My last day in South Africa I had lunch with faculty from the University of KwaZulu-Natal in Durban. I had an enlightening conversation with Vusi Msiza a lecturer and current PhD student. The conversation was focused on what I prefer to call the South African miracle- the fact that South Africa was able to emerge from Apartheid with a bloody civil war. Vusi helped me see how close South Africa came to a civil war and how the combination of luck and leadership prevented a downward spiral. We then turned to the recursive relationship between poverty and educational attainment. I made my argument that for South Africa to succeed in its lofty educational goals it needs a different approach. What I saw around the country was mostly a striving to reach 20th century panaceas. At the same time we both recognized the impact of economics on potential outcomes for kids as can be seen in the figure below.On the flight back I continued thinking about this as a design problem and came up with a few interesting ideas that emerged from my observations of education in South Africa.
1. Elementary schools should be bilingual immersion program that include a local non-English language (say isiZulu) and English. Right now some school are monolingual in k-3 and then switch to English. The research literature really supports bilingual immersion programs and they can offer many cognitive benefits. They also offer identity benefits as home language can be supported longer. Finally it prevents hard transition when language of instruction switches to English.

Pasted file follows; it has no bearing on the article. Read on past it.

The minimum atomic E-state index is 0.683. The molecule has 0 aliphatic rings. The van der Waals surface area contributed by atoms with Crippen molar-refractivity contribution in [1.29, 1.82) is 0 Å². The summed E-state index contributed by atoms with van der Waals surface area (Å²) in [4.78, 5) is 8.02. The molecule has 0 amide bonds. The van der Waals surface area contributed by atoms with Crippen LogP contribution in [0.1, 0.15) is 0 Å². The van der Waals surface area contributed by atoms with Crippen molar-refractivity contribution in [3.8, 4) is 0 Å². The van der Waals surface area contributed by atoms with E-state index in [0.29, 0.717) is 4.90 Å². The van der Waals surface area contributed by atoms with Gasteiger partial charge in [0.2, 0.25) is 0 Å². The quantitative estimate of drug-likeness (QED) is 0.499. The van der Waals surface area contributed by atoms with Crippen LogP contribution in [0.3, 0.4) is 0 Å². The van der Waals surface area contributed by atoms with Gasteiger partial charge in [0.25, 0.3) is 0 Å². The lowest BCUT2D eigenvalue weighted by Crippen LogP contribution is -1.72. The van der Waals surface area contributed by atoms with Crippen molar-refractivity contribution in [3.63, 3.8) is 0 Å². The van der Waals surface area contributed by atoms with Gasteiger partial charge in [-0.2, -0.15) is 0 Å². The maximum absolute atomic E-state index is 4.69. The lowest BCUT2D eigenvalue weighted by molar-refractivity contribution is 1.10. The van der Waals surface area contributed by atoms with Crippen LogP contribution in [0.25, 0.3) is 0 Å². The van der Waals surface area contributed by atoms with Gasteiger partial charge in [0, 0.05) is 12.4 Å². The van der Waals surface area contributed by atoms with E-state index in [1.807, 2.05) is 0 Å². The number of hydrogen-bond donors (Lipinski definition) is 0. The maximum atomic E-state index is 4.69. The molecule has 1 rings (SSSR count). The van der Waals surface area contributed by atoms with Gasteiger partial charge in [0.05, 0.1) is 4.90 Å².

2. An effort like will need an emphasis on teacher training for teaching in bilingual environments- a job for leading university. Another need would be to create enough curriculum in all 11 languages so a vision like that could come to pass.
3. Use out of school time to encourage entrepreneurship and technology use. The current school system is not equipped to provide these development tools quickly and it may be easier to do outside the traditional systems with their established matric goals.
4. Realize that change in education has to come with community development and job opportunities. Without those any effort will die because those participating will lose hope and may eventually become a radical element.
There is much more that needs doing but these are my ten cents and my frustration. I dislike not being able to do anything about it!